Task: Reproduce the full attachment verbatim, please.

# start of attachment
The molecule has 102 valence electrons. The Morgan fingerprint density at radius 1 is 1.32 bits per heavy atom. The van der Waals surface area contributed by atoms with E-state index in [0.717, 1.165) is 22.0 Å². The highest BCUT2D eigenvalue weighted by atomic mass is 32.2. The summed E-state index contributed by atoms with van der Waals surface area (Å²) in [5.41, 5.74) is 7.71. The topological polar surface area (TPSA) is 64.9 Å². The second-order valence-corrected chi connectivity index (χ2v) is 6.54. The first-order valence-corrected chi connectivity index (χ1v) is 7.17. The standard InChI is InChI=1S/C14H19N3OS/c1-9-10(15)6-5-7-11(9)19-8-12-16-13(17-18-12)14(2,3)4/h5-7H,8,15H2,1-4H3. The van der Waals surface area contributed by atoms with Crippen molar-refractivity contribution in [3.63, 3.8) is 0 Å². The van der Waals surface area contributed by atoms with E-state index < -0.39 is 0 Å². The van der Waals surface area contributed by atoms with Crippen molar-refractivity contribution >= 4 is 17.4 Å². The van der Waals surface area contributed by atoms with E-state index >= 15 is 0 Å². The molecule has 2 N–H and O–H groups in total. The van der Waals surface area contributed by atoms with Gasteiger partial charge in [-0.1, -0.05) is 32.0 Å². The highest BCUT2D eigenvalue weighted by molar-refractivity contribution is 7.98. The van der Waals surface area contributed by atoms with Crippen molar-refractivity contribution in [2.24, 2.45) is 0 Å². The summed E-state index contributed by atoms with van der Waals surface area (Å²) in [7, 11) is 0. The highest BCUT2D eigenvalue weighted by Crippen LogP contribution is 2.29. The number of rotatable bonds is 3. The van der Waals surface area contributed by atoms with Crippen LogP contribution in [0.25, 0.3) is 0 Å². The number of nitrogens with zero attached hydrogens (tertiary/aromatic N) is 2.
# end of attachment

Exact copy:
The molecule has 102 valence electrons. The Morgan fingerprint density at radius 1 is 1.32 bits per heavy atom. The van der Waals surface area contributed by atoms with E-state index in [0.717, 1.165) is 22.0 Å². The highest BCUT2D eigenvalue weighted by atomic mass is 32.2. The summed E-state index contributed by atoms with van der Waals surface area (Å²) in [5.41, 5.74) is 7.71. The topological polar surface area (TPSA) is 64.9 Å². The second-order valence-corrected chi connectivity index (χ2v) is 6.54. The first-order valence-corrected chi connectivity index (χ1v) is 7.17. The standard InChI is InChI=1S/C14H19N3OS/c1-9-10(15)6-5-7-11(9)19-8-12-16-13(17-18-12)14(2,3)4/h5-7H,8,15H2,1-4H3. The van der Waals surface area contributed by atoms with Crippen molar-refractivity contribution in [3.63, 3.8) is 0 Å². The van der Waals surface area contributed by atoms with E-state index < -0.39 is 0 Å². The van der Waals surface area contributed by atoms with Crippen molar-refractivity contribution >= 4 is 17.4 Å². The van der Waals surface area contributed by atoms with E-state index >= 15 is 0 Å². The molecule has 2 N–H and O–H groups in total. The van der Waals surface area contributed by atoms with Gasteiger partial charge in [-0.1, -0.05) is 32.0 Å². The highest BCUT2D eigenvalue weighted by molar-refractivity contribution is 7.98. The van der Waals surface area contributed by atoms with Crippen molar-refractivity contribution in [2.24, 2.45) is 0 Å². The summed E-state index contributed by atoms with van der Waals surface area (Å²) in [7, 11) is 0. The highest BCUT2D eigenvalue weighted by Crippen LogP contribution is 2.29. The number of rotatable bonds is 3. The van der Waals surface area contributed by atoms with Crippen LogP contribution in [0.25, 0.3) is 0 Å². The number of nitrogens with zero attached hydrogens (tertiary/aromatic N) is 2.